See article, p. 319.

  • CITE-seq with WGS-guided personalized DNA probes is performed on three relapsed AML cases.

  • Concurrent detection of genome lesions with immunophenotypic markers definitively resolves clonal relationships between CH and AML.


Oncogenic driver mutations are present in otherwise normal cells (clonal hematopoiesis, CH) coexisting with malignant cells in patients with cancer, including leukemia. Distinguishing CH from leukemia is essential to accurately estimate the disease burden and presents a challenge for therapies guided by minimal residual disease (MRD). In this work, Dillon et al. characterize three relapsed acute myeloid leukemia (AML) patient samples by whole genomic sequencing (WGS) and design patient-specific DNA probes to key oncogenic lesions, including translocations. These probes are then used for single-cell DNA-seq combined with antibody–oligonucleotide conjugates for multiparameter flow cytometry. This approach enables distinguishing nonmalignant hematopoietic clonal populations from AML clones at a resolution unattainable with previous methods. The findings reveal that genetic and morphologic clinical estimates of MRD are missing a considerably sized pool of AML cells. It also uncovers a layer of clinically relevant phenotypic diversity uncoupled from genetic and transcriptional level.

See article, p. 326.

  • Among 598 pediatric ALL cases, 16 B-ALL and 8 T-ALL subtypes are identified by NGS.

  • MRD-based risk assessment has improved in 6 novel subtypes.

  • Combining MRD with genomic analysis of disease subtype improves the accuracy of risk-directed treatment.


While a number of new acute lymphoblastic leukemia (ALL) subtypes have been identified by next-generation sequencing (NGS)–based cancer genome analyses, their utility to guide clinical decisions remains to be explored. In this work, Jeha et al. have combined the powers of genomic subtyping and minimal residual disease (MRD) detection. They have performed next-generation genomic sequencing of 598 children treated for ALL within the Total Therapy Study 16 trial, which identified 16 B-ALL and 8 T-ALL subtypes. MRD <0.01% is associated with durable complete remission if achieved on day 8 for most subtypes; in contrast, when reached by day 42 MRD, it does not rule out a relapse for certain high-risk subtypes. In higher MRD groups, outcomes are associated with genotypes. For patients with MRD exceeding 1% at day 15, therapy intensification improved outcomes in three novel subtypes. The authors conclude that genomic analyses and MRD should be used together for risk-directed treatment. Six recently described subtypes—DUX4-rearranged, PAX5alt, BCR–ABL1-like, ETV6–RUNX1-like, MEF2D-rearranged, and ZNF384-rearranged ALL—have shown prognostic and therapeutic value with contemporary risk-directed treatment. These results demonstrate how novel genomic subtypes can improve precision of MRD-guided risk assessment in pediatric ALL.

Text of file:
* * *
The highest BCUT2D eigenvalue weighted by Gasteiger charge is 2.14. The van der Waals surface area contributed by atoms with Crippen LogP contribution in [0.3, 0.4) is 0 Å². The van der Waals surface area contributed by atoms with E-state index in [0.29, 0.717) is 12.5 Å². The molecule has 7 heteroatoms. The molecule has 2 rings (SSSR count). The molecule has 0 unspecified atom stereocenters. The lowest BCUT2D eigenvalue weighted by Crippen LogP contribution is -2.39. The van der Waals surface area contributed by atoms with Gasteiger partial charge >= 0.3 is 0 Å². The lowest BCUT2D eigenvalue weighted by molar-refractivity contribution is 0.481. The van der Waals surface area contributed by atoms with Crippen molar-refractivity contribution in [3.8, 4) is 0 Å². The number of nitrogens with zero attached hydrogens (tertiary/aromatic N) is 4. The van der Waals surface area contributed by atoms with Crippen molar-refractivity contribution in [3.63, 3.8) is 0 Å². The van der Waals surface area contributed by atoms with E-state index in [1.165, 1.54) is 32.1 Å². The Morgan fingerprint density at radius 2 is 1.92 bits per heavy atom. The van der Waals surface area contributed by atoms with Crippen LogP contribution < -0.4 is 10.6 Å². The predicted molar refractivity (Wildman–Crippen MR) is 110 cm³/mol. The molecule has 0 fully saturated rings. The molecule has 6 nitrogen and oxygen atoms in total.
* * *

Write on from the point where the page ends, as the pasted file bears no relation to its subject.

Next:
See article, p. 338.

  • High ROBO1 expression is found in myeloma cell lines, but not in normal B lymphocytes or plasma cells.

  • Engraftment of myeloma cells in mice is reduced in the absence of ROBO1.

  • Ligand-independent cleavage of the cytoplasmic domain of ROBO1 underlies its MM-promoting activity.


In this study, Bianchi et al. have expanded the insight of the role of the ROBO1 transmembrane receptor and its natural ligands, extracellular matrix proteins of the SLIT family, in the development and biological properties of multiple myeloma (MM). shRNA-mediated ROBO1 knockdown is cytotoxic in MM, but not other hematologic malignancies or ROBO1-expressing cell lines. ROBO1 is rate limiting for myeloma growth in culture and in an extramedullary plasmacytoma mouse model. Using paired MM-derived cell lines with biallelic ROBO1 deletion and reintroduction of full-length ROBO1, this work demonstrates ROBO1 requirement for adhesion to stromal and endothelial cells and for homing and engraftment of myeloma to the bone marrow These functions are mediated by the ROBO1 cytosolic domain, which the authors propose may be regulated by proteolysis and translocation to the nucleus. Proteome and transcriptome assays identify ROBO1-interacting proteins and ROBO1-dependent RNA processing, offering further insights into possible molecular mechanisms mediating ROBO1 effects on homing and adhesion.